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Improve patient safety in the emergency department through AI

By Dr. Daniel J. Sullivan

A 2020 study by Newman-Toker, et al. identified that 15 diseases account for about half of all serious misdiagnosis-related harms. The research focused on the “Big Three” categories of vascular events, infections, and cancers and found that 10% of patients with a “Big Three” disease are misdiagnosed.

A likely explanation for this result is that practitioners encounter these conditions infrequently, are not familiar with the variable presentations, and are prone to cognitive errors in the diagnostic process.

These diseases require a consistent, thorough evaluation that focuses on the history and exam’s diagnostic features that should prompt the practitioner to include the condition in the differential diagnosis. The authors of this study concluded succinctly that their findings allow us to “target diagnostic improvement initiatives to diseases with the highest error and harm rates.”

Additional studies outline the failure to diagnose profile demonstrates omission of elements in history taking, physical exams, and medical decision-making.

Reducing diagnostic error

Leveraging 30 years of data into the root causes of the failure to diagnose, Nuance partnered with The Sullivan Group to develop ED Guidance for Dragon Medical Advisor, an AI-based decision support tool. ED Guidance for Dragon Medical Advisor specifically targets the most common diagnosis-related errors.

ED Guidance for Dragon Medical Advisor drives clinical alignment around elements in the history, physical exam, and medical decision-making that improve diagnostic certainty. Additionally, the algorithms help identify possible high-risk conditions and passively notifies the practitioner of a “Risk Identified.” Importantly, ED Guidance for Dragon Medical Advisor also fits comfortably within the practitioner workflow. This real-time clinical feedback helps physicians avoid medical errors before they become an adverse event or malpractice claim.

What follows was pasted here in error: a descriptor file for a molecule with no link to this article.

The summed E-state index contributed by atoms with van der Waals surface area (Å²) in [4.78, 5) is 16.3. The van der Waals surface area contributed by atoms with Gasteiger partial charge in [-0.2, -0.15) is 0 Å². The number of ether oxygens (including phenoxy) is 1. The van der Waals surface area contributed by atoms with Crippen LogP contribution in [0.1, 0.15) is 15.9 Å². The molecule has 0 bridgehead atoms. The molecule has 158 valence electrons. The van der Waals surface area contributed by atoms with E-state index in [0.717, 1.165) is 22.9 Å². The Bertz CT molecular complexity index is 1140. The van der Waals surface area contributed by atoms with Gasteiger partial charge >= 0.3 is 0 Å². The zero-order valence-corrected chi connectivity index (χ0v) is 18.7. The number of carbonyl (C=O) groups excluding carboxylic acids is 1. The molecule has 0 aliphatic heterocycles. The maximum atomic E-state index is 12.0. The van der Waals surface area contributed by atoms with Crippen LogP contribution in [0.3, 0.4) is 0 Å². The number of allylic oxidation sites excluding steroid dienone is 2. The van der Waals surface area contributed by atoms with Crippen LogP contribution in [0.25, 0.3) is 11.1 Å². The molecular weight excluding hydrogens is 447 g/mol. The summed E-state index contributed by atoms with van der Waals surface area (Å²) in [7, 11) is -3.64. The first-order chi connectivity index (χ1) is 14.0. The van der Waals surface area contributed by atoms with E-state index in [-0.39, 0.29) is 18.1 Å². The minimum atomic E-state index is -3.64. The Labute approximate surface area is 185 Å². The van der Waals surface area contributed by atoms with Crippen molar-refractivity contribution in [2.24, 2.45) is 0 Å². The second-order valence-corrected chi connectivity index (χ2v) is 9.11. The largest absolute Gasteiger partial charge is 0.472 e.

In emergency medicine

According to industry statistics, failure to diagnose accounts for 60% of medical errors and malpractice claims in emergency medicine, with 76% of ED physicians stating they experience diagnostic uncertainty on a daily basis.

Regarding patient safety, failure to evaluate and diagnose potential adverse events is driving high rates of medical errors and malpractice claims in the emergency department. A recent study from Johns Hopkins highlights the challenges around failure to diagnose and evaluate, and concludes that when focus and investment are applied to this challenge, lower error and harm rates are seen.

The advice and resources provided by ED Guidance are focused on the most common and impactful patient safety and risk issues in emergency medicine.

For the last 30 years, I have taught risk and safety to 4,000 medical directors and tens of thousands of emergency practitioners. While I enjoy lecturing, unfortunately, it does not lead to a sustained change in clinical practice that keeps patients and providers safe. Utilizing AI allows us to bring these risk and safety elements to the bedside. Since wrong or delayed diagnoses cause more wrong serious harm to patients than any other type of medical error, leveraging AI is the most promising way to reduce diagnostic error.


Dr. Daniel J. Sullivan, Founder and CEO, The Sullivan Group